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"Great guitar"


Tim Plains

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When somebody says their guitar is great, do you believe them? Personally, I don't...well, for the most part.

If somebody goes out, plays a few of them and goes home with the one they liked best, then yes...I believe them.

 

But the guys that buy a guitar unseen, I don't believe. Although I'm making this statement across the board and not specifically to Les Pauls, the 50th anniversary '59 Les Paul reissues are a perfect example of this. They're not all great, they're just guitars...and I know this first hand. I was extremely fortunate to play three of these 50th R9s and while they all looked nice, two of them sounded like crap when played side-by-side...and we're talking $6,500 guitars here (Canadian).

 

While I was lucky enough to pick my guitar, others are buying them sight unseen and then speaking highly of them saying they're the best. Do these guys know what a good/great guitar is or are all Les Paul Standards the same to them, all Strats the same to them, etc?

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Great point.

I had played many LPs before I purchased my LP Standard. I had em lined up on the day I got the desert burst. Several customes, standards and even a couple SGs. Each had it's own character. I got the one that sounded the best through a Vox ac30 I had taken a liking to.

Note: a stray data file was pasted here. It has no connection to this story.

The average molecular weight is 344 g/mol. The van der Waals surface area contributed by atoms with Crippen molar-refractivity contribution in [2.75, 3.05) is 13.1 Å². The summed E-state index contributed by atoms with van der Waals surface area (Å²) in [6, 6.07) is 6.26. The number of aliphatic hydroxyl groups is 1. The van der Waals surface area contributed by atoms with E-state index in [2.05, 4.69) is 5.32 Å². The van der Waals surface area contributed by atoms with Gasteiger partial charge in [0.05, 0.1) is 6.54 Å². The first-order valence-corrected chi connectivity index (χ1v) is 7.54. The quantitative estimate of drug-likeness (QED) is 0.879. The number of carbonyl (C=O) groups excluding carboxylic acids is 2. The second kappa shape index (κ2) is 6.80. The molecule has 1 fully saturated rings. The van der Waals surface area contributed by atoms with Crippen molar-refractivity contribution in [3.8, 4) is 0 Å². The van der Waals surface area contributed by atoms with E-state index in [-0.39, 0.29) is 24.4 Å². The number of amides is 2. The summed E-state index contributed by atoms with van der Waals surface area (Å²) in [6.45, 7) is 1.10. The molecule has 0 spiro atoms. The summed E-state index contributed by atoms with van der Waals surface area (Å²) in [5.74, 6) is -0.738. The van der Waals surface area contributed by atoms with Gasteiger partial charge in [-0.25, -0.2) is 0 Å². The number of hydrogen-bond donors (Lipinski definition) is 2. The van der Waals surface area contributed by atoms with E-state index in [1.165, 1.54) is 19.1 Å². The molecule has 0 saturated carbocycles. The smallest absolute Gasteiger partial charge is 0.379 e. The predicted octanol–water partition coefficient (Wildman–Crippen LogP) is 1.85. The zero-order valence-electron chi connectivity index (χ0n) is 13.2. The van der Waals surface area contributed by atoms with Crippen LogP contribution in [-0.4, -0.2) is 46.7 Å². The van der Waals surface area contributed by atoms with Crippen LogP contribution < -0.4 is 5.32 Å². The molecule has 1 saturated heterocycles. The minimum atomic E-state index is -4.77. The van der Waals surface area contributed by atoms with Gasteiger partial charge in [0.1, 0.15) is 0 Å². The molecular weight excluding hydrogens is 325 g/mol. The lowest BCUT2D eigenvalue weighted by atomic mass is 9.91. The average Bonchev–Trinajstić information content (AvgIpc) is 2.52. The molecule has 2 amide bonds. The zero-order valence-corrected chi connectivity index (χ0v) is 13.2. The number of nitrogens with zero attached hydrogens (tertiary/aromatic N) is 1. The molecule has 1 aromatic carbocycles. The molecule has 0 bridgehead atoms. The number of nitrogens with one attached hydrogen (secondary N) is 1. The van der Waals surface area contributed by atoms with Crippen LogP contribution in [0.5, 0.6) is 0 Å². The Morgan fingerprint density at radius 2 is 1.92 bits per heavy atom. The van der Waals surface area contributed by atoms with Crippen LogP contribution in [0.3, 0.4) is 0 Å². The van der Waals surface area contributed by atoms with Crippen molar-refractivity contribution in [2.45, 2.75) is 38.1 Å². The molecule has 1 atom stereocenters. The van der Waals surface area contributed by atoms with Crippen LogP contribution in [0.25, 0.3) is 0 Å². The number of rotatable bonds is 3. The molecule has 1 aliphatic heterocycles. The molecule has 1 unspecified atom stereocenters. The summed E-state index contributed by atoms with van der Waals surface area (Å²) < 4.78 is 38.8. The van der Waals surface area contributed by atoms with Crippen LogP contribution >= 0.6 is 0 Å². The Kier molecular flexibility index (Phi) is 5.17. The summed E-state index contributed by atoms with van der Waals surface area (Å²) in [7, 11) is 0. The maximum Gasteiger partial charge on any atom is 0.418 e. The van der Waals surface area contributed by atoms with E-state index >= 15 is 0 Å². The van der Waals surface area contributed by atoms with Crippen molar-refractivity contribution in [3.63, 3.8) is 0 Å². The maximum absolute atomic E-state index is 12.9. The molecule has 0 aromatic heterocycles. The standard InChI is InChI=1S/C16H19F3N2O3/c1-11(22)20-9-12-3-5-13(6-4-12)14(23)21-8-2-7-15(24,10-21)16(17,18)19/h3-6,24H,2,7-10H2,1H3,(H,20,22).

I wish I had did the same evaluation for the Robot. I got it on a whim. An expensive whim.

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So many of these people you speak of are referring to the aesthetics alone, and wouldn't know a good player if it slapped them in the nuts.

 

And how many of them do you actually hear play, be it good bad or indifferent?

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Took me about a year of playing countless number of Les Pauls before I settled in on my first one. Yes looks are important but I wanted both looks and sound. The second one was faster because I learned a lot from the first time. Also, I did buy a made-in-Mexico Strat without really thinking about it and that was a bad move. It gets out of tune quite easily, but others have told me that they didn't have major problems with theirs. When I upgraded to an American-made one I took my time again, which worked out nicely for me (love it).